Tab 46 facilitates application of system 10 to a patient and provides a barrier to prevent the physician or medical care provider's hand from coming into contact with the adhesive of adhesive layer 30. When tab 46 is pulled away from a portion of release liner 58 proximate opening end 14, a force may be developed that pulls release liner 58 away from adhesive layer 30 to allow adhesive layer 30 to be exposed for application to the patient. See FIG. 8. As shown clearly in FIGS. 3 and 5, tab 46 may be placed over first adhesive strip 38. Tab 46 may be any non-releasable or release-resistant material, but is preferably a paper strip. As shown in FIGS. 2 and 5, tab 46 is sized and placed so that an edge of tab 46, which is closest to pivot end 12, is spaced from kisscut 44. The arrangement of tab 46 relative to adhesive strip 38 and adhesive layer 30 allows a portion of adhesive strip 38, which is to the left of kisscut 44 for the orientation shown in FIG. 3, to contact the patient when applied as shown in FIG. 9; the portion of adhesive strip 38 in contact with the patient assures that the cohesive force there will be stronger than the cohesive force between protective cover 16 and film 22. As previously noted, if the cohesive force of adhesive layer 30, or adhesive layer 30 in combination with tacky wound dressing material 51, creates a sufficiently strong cohesive force, configuring the system 10 to allow portion of adhesive strip 38 to come into contact with the patient may be unnecessary.
Referring to FIG. 5, a handle assembly 84 is formed by tab 46, a portion of first adhesive strip 38, a portion of adhesive layer 30 proximate opening end 14, and a portion of film 22 proximate opening end 14. Handle assembly 84, in conjunction with pivot assembly 82, greatly facilitates the application of film 22 to a wound or the skin of a patient. Handle assembly 84 may be gripped or held by one hand of the physician or health care provider while the other hand is used to pull and hold release liner 58 to facilitate applying adhesive layer 30 and material 51 to the patient's wound or skin as shown in FIGS. 8-11. Handle assembly 84 may be removed from system 10 after application of film 22 to the patient as shown in FIG. 11.
For the purpose of removing handle assembly 84, kisscuts 28, 36, 44 may be placed through portions of handle assembly 84. Film 22 has kisscut 28. Adhesive layer 30 has kisscut 36. First adhesive strip 38 has kisscut 44. Kisscuts 28, 36, and 44 allow handle assembly 82 to be removed from other portions of system 10 after protective cover 16 is removed as shown in FIG. 11.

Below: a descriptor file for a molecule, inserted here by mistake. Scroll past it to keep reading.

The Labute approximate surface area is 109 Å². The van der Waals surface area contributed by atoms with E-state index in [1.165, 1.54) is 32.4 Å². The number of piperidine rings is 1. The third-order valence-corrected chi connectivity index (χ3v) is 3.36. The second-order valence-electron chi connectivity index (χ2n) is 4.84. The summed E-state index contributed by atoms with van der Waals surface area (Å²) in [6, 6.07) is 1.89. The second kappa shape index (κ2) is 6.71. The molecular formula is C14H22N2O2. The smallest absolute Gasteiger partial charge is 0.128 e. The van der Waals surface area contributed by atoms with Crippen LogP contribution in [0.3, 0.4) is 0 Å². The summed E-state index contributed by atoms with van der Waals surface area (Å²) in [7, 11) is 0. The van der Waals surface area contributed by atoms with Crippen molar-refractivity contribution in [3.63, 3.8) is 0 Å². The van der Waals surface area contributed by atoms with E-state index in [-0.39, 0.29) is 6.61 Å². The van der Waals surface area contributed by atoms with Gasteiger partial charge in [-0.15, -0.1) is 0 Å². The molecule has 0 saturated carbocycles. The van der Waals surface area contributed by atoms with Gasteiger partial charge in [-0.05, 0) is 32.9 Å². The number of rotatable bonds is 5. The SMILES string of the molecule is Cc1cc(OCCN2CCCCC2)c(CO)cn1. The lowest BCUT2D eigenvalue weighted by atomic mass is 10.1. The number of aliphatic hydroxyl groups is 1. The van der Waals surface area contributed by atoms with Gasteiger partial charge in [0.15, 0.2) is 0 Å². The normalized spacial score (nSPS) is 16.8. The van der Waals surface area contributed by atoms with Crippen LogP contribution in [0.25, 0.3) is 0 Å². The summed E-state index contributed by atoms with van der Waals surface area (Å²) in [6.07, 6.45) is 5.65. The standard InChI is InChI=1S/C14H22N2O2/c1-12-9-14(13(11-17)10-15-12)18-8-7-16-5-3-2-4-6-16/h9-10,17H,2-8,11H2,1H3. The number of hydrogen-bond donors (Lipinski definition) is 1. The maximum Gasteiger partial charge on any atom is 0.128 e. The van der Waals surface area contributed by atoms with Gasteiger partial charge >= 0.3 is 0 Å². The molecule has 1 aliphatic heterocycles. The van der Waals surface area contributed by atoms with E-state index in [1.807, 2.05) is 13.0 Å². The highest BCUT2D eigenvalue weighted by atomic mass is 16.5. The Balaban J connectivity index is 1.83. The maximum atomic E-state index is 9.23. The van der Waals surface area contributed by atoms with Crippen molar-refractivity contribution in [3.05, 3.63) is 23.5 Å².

Yet another important aspect of system 10 is kisscut 44 through first adhesive strip 38. The portions of adhesive strip 38 adjacent to and along each side of kisscut 44 migrate on to each other and provide an adhesive force between adhesive layer 30 and tab 46. When the health care provider is preparing system 10 for application, the health care provider pulls release liner 58 away from handle assembly 84 as shown in FIG. 8, and this causes the cohesive force developed in first adhesive strip 38 adjacent kisscut 44 to allow a force to be developed on side 26 of film 22 which facilitates removal of layer 30 from release liner 58 without causing or tending to cause film 16 to separate from film 22.
Release liner 58 may be any suitable release means for covering adhesive layer 30 and material 51 and protecting adhesive layer 30 and material 51 from contaminates and allowing development of a cohesive force between adhesive layer 30 and liner 58 that is smaller than the cohesive force between adhesive layer 30 and film 22 and between film 22 and protective cover 16. Release liner 58 also develops a cohesive force between material 51 and release liner 58 that is smaller than the cohesive force between material 51 and adhesive layer 30. The cohesive forces between adhesive layer 30/material 51 and release liner 58 may be the smallest of the cohesive forces in system 10. If an active ingredient is included with adhesive layer 30 and/or material 51, release liner 58 should be appropriately selected to act as a barrier to the active ingredient. In the preferred embodiment, a paper with a silicone coating on first side 60 is utilized for release liner 58.